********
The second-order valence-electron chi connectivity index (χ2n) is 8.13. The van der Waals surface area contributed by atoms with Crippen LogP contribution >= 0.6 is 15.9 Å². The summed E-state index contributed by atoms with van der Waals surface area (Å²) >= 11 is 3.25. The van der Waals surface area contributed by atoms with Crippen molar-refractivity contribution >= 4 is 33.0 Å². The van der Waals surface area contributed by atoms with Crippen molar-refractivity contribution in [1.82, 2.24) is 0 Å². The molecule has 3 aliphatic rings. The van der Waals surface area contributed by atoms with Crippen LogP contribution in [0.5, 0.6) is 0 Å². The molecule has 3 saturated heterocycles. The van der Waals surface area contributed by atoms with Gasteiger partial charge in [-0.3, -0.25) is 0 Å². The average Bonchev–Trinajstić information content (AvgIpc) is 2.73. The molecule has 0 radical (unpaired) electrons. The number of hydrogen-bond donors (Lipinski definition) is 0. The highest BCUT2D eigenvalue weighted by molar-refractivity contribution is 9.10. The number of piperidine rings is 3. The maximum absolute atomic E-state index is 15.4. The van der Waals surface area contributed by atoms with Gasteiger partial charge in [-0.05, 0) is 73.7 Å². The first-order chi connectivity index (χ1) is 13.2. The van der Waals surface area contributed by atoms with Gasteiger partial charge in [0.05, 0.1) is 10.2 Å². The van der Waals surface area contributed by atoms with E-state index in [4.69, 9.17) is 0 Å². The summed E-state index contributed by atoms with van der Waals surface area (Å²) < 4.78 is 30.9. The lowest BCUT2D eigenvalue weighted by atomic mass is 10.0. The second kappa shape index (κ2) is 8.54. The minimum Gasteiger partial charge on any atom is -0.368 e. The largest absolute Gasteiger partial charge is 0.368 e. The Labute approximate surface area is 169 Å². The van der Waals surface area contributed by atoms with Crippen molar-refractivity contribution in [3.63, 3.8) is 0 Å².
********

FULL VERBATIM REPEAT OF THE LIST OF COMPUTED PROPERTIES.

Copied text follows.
The second-order valence-electron chi connectivity index (χ2n) is 8.13. The van der Waals surface area contributed by atoms with Crippen LogP contribution >= 0.6 is 15.9 Å². The summed E-state index contributed by atoms with van der Waals surface area (Å²) >= 11 is 3.25. The van der Waals surface area contributed by atoms with Crippen molar-refractivity contribution >= 4 is 33.0 Å². The van der Waals surface area contributed by atoms with Crippen molar-refractivity contribution in [1.82, 2.24) is 0 Å². The molecule has 3 aliphatic rings. The van der Waals surface area contributed by atoms with Crippen LogP contribution in [0.5, 0.6) is 0 Å². The molecule has 3 saturated heterocycles. The van der Waals surface area contributed by atoms with Gasteiger partial charge in [-0.3, -0.25) is 0 Å². The average Bonchev–Trinajstić information content (AvgIpc) is 2.73. The molecule has 0 radical (unpaired) electrons. The number of hydrogen-bond donors (Lipinski definition) is 0. The highest BCUT2D eigenvalue weighted by molar-refractivity contribution is 9.10. The number of piperidine rings is 3. The maximum absolute atomic E-state index is 15.4. The van der Waals surface area contributed by atoms with Gasteiger partial charge in [-0.05, 0) is 73.7 Å². The first-order chi connectivity index (χ1) is 13.2. The van der Waals surface area contributed by atoms with Gasteiger partial charge in [0.05, 0.1) is 10.2 Å². The van der Waals surface area contributed by atoms with E-state index in [4.69, 9.17) is 0 Å². The summed E-state index contributed by atoms with van der Waals surface area (Å²) < 4.78 is 30.9. The lowest BCUT2D eigenvalue weighted by atomic mass is 10.0. The second kappa shape index (κ2) is 8.54. The minimum Gasteiger partial charge on any atom is -0.368 e. The largest absolute Gasteiger partial charge is 0.368 e. The Labute approximate surface area is 169 Å². The van der Waals surface area contributed by atoms with Crippen molar-refractivity contribution in [3.63, 3.8) is 0 Å².